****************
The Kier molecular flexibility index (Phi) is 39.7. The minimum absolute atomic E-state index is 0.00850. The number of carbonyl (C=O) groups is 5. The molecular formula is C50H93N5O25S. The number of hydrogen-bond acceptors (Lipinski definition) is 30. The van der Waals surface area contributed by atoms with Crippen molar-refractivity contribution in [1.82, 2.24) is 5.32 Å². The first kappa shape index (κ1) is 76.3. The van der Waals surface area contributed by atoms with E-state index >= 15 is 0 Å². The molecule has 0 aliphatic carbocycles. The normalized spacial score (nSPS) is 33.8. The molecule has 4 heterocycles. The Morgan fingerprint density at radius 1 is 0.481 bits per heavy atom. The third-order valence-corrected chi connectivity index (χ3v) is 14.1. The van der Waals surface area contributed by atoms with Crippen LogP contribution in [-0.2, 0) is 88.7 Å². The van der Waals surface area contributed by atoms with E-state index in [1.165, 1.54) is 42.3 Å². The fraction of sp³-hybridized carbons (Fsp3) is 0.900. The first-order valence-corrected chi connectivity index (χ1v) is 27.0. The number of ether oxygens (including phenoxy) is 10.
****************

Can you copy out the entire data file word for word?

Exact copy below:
The Kier molecular flexibility index (Phi) is 39.7. The minimum absolute atomic E-state index is 0.00850. The number of carbonyl (C=O) groups is 5. The molecular formula is C50H93N5O25S. The number of hydrogen-bond acceptors (Lipinski definition) is 30. The van der Waals surface area contributed by atoms with Crippen molar-refractivity contribution in [1.82, 2.24) is 5.32 Å². The first kappa shape index (κ1) is 76.3. The van der Waals surface area contributed by atoms with E-state index >= 15 is 0 Å². The molecule has 0 aliphatic carbocycles. The normalized spacial score (nSPS) is 33.8. The molecule has 4 heterocycles. The Morgan fingerprint density at radius 1 is 0.481 bits per heavy atom. The third-order valence-corrected chi connectivity index (χ3v) is 14.1. The van der Waals surface area contributed by atoms with Crippen LogP contribution in [-0.2, 0) is 88.7 Å². The van der Waals surface area contributed by atoms with E-state index in [1.165, 1.54) is 42.3 Å². The fraction of sp³-hybridized carbons (Fsp3) is 0.900. The first-order valence-corrected chi connectivity index (χ1v) is 27.0. The number of ether oxygens (including phenoxy) is 10.